Another metric to consider is down cluster percentage, or down-to-feather ratio. Down clusters is a technical term that refers to the down and plumule that sits below the feather layer on a bird. Down clusters tend to be softer and more insulating than feathers. “Premium down mattress toppers tend to have a higher ratio of clusters to feathers, which means that you’ll get a softer topper with a more luxurious feel,” Walton says.

The third number to consider is thread count, which should be familiar to anyone who’s ever shopped for sheets. Generally, a higher thread count means that “the cover will be soft and comfortable (and will hold up over the long run),” Pagano says.

Nearly all of the experts agree that no matter what materials are inside the mattress topper, baffle-box construction is a must. “A good down mattress topper should have a baffle box construction,” ” Walton says. “This means sewn-in walls or boxes that ensure an even distribution of the down and prevent it from clumping together.”

Forbes adds that she values responsible sourcing in her down, and looks for certifications like the Responsible Down Standard. Some down toppers are machine-washable and some aren’t, so it’s also a good idea to check the washing instructions before purchasing.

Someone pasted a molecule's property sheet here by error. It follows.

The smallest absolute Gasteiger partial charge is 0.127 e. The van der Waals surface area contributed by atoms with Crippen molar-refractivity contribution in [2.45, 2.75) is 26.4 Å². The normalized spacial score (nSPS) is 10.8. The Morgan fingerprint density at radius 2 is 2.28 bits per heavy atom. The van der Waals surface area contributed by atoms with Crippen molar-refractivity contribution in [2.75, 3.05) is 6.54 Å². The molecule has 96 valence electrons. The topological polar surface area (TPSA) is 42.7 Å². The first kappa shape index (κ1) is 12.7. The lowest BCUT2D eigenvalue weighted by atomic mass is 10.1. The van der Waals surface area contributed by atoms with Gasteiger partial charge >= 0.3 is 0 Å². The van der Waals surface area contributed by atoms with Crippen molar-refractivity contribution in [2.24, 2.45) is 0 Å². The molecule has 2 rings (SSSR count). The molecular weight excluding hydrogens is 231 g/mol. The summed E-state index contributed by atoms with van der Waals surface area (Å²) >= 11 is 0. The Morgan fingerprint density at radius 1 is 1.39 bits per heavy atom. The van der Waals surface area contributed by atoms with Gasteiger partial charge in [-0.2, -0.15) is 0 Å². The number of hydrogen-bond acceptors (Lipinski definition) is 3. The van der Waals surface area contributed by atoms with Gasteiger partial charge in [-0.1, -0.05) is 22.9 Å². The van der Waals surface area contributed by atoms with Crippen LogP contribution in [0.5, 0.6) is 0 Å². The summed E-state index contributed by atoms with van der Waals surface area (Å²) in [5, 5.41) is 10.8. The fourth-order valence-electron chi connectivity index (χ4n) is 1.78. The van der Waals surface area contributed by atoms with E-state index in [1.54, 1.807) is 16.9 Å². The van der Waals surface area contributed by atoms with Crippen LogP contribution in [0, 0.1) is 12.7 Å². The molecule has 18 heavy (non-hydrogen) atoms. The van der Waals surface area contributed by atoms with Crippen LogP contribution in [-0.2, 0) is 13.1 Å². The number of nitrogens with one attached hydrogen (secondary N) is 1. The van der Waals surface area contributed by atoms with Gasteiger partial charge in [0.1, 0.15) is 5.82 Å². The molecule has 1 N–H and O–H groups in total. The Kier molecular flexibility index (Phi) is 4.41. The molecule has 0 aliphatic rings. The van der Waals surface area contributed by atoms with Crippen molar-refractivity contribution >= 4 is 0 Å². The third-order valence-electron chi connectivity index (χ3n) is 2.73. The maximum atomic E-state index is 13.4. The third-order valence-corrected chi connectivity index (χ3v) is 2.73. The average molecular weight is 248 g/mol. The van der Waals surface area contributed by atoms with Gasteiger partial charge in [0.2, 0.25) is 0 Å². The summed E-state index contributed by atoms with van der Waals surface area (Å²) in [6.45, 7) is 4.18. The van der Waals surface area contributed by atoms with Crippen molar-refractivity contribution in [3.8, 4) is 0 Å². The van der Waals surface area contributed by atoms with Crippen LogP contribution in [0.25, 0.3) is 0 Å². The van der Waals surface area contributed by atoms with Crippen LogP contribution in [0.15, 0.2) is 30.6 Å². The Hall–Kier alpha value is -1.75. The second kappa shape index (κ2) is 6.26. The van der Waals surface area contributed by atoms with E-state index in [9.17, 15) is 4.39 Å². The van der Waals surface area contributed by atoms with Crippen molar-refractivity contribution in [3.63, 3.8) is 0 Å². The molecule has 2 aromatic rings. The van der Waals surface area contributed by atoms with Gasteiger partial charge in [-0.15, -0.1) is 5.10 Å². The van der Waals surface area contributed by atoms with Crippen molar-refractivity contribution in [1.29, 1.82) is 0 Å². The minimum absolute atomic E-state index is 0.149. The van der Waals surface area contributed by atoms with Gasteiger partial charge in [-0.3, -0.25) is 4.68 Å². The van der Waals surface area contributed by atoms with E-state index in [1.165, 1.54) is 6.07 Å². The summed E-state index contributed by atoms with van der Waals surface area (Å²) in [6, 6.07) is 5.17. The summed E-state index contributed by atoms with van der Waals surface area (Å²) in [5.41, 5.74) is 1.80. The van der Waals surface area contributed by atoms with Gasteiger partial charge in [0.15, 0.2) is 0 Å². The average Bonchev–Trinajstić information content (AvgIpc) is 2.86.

Allied Essentials Luxe Featherbed Mattress Topper

This down mattress topper boasts great stats and a solid price, with baffle-box construction and solid ethical bona-fides.

“This topper stands out because of its turtle top construction; it has two compartments filled with 550 fill power down and goose feathers,” says Forbes. The shell is 300-thread count cotton, and the down itself is Responsible Down Standard-certified. It’s also part of Allied Essentials’ Track My Down traceability program that allows consumers to look up the test reports for the exact material in the item they purchased.